Dove of Peace

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The original Dove of Peace was designed by Pablo Picasso in 1949. Picasso had become known for his passionate anti-war painting, Guernica, (shown on next page) depicting the 1937 bombing of the Basque town in Spain by Nazi Germany during the Spanish Civil War. Hitler used the bombardment to develop new tactics and train his Luftwaffe for the impending Blitzkrieg. The painting renders the suffering, chaos and devastation of the attack on a massive scale.
A few years after WWII, Picasso was asked to design an image to represent peace. His first version of the Dove was used on the 1949 Paris Peace Congress poster. This first incarnation was a lifelike sketch based on a real bird given to him by fellow artist, Henri Matisse. (A pigeon is just another type of dove.)


“I stand for life against death; I stand for peace against war,” he said at the 1950 Peace Congress. Picasso later redesigned the dove into the simple line drawing that is one of the most recognizable and influential symbols of peace. It has inspired artists, musicians and even, ironically, the Moscow Ballet. A Dove of Peace role is exclusive to the Great Russian Nutcracker. Two dancers, each with one wing, dance together to form a beautiful dove with a 20-foot wingspan. The Dove of Peace guides Masha and the Nutcracker Prince to “The Land of Peace and Harmony.” Moscow Ballet dancers also participate in International Day of Peace celebrations in September of each year.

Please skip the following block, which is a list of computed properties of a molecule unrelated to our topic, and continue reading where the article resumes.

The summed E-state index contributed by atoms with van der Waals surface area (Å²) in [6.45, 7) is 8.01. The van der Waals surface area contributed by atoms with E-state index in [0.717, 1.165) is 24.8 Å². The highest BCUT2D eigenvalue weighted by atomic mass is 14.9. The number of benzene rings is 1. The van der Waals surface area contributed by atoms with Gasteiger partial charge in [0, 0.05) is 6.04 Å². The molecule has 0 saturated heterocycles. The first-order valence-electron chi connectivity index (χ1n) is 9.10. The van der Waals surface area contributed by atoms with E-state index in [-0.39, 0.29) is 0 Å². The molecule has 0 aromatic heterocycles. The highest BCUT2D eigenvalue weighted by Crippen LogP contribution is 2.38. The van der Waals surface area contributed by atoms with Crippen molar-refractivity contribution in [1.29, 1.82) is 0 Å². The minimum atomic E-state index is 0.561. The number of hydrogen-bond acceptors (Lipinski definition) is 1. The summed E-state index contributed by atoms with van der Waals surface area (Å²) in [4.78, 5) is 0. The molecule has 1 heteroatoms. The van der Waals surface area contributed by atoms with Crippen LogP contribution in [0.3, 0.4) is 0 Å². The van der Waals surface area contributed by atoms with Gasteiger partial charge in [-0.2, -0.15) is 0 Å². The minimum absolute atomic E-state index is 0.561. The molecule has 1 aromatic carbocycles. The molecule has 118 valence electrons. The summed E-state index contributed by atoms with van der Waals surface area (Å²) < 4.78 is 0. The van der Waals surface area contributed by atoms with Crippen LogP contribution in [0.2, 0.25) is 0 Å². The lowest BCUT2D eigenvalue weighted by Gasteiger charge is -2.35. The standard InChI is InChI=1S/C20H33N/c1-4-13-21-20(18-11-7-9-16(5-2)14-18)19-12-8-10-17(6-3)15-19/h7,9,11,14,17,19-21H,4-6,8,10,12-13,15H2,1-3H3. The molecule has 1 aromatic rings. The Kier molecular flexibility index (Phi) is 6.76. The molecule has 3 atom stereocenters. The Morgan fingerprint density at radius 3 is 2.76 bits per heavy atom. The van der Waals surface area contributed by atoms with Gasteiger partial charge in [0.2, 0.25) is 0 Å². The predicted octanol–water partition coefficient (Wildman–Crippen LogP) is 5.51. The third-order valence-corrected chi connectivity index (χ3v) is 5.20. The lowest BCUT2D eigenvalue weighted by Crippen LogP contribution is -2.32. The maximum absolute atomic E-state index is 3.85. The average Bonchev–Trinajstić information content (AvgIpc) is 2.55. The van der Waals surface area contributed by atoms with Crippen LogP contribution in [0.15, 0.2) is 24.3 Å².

Guernica 1937

It was market day and the quiet village was filled with women and children. There were few men left in Guernica, as most were off fighting in the Spanish Civil War against Franco. The Nazis bombed the town for two hours, slaughtering hundreds of innocents. When the town caught fire, those not burned to death tried to escape the inferno by taking refuge in the outskirts of town. But there was no escape, as they found themselves trapped all around by bombed-out bridges and roads. The Nazis supported the rebel forces of General Franco to test out war tactics and weapons. Although there was a munitions factory outside Guernica, it was left unscathed by the April 1937 bombing. It is believed that the attack was used to intimidate those in opposition to Franco’s impending rule.

Hitler’s Luftwaffe used the opportunity to develop and perfect tactics of aerial warfare that would fuel Germany’s blitzkrieg through Europe during 1939 and 1940. As Hermann Goering testified at his trial after World War II: “The Spanish Civil War gave me an opportunity to put my young air force to the test, and a means for my men to gain experience.”

The town was entirely destroyed with a loss of life estimated at 1,650. The world was shocked and the tragedy immortalized by Pablo Picasso in his painting Guernica.

The dove was a recurrent theme in Picasso’s work from early on.

Picasso returned to his Peace Dove design, creating numerous versions for the rest of his life.

 

 

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